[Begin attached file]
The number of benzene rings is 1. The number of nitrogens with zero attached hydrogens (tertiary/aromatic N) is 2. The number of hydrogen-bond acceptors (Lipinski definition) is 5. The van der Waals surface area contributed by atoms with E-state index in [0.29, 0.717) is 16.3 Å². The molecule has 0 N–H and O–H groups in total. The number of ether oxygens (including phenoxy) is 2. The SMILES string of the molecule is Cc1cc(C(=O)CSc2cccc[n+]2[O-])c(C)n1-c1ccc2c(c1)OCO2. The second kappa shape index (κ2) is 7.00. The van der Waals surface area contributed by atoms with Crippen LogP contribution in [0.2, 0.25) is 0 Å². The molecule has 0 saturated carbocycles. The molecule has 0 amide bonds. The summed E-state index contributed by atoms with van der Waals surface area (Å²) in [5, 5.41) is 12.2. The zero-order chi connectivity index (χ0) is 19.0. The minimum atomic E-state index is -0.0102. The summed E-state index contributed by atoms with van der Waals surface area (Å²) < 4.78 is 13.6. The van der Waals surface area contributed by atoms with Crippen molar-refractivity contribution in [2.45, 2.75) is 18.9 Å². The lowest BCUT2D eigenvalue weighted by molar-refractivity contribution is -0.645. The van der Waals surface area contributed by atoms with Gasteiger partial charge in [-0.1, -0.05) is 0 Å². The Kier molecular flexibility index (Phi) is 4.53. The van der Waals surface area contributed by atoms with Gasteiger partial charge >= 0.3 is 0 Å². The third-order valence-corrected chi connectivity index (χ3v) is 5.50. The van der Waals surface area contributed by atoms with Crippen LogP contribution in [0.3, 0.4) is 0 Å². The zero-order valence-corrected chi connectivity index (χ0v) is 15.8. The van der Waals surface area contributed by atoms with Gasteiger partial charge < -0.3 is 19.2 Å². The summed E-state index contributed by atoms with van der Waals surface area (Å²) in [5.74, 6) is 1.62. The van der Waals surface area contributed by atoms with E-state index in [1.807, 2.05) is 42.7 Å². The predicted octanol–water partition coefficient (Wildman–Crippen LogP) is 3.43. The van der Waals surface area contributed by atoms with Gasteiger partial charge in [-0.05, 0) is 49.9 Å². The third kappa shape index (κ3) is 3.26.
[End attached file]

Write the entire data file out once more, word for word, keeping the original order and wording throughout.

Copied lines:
The number of benzene rings is 1. The number of nitrogens with zero attached hydrogens (tertiary/aromatic N) is 2. The number of hydrogen-bond acceptors (Lipinski definition) is 5. The van der Waals surface area contributed by atoms with E-state index in [0.29, 0.717) is 16.3 Å². The molecule has 0 N–H and O–H groups in total. The number of ether oxygens (including phenoxy) is 2. The SMILES string of the molecule is Cc1cc(C(=O)CSc2cccc[n+]2[O-])c(C)n1-c1ccc2c(c1)OCO2. The second kappa shape index (κ2) is 7.00. The van der Waals surface area contributed by atoms with Crippen LogP contribution in [0.2, 0.25) is 0 Å². The molecule has 0 saturated carbocycles. The molecule has 0 amide bonds. The summed E-state index contributed by atoms with van der Waals surface area (Å²) in [5, 5.41) is 12.2. The zero-order chi connectivity index (χ0) is 19.0. The minimum atomic E-state index is -0.0102. The summed E-state index contributed by atoms with van der Waals surface area (Å²) < 4.78 is 13.6. The van der Waals surface area contributed by atoms with Crippen molar-refractivity contribution in [2.45, 2.75) is 18.9 Å². The lowest BCUT2D eigenvalue weighted by molar-refractivity contribution is -0.645. The van der Waals surface area contributed by atoms with Gasteiger partial charge in [-0.1, -0.05) is 0 Å². The Kier molecular flexibility index (Phi) is 4.53. The van der Waals surface area contributed by atoms with Gasteiger partial charge >= 0.3 is 0 Å². The third-order valence-corrected chi connectivity index (χ3v) is 5.50. The van der Waals surface area contributed by atoms with Crippen LogP contribution in [0.3, 0.4) is 0 Å². The zero-order valence-corrected chi connectivity index (χ0v) is 15.8. The van der Waals surface area contributed by atoms with Gasteiger partial charge < -0.3 is 19.2 Å². The summed E-state index contributed by atoms with van der Waals surface area (Å²) in [5.74, 6) is 1.62. The van der Waals surface area contributed by atoms with E-state index in [1.807, 2.05) is 42.7 Å². The predicted octanol–water partition coefficient (Wildman–Crippen LogP) is 3.43. The van der Waals surface area contributed by atoms with Gasteiger partial charge in [-0.05, 0) is 49.9 Å². The third kappa shape index (κ3) is 3.26.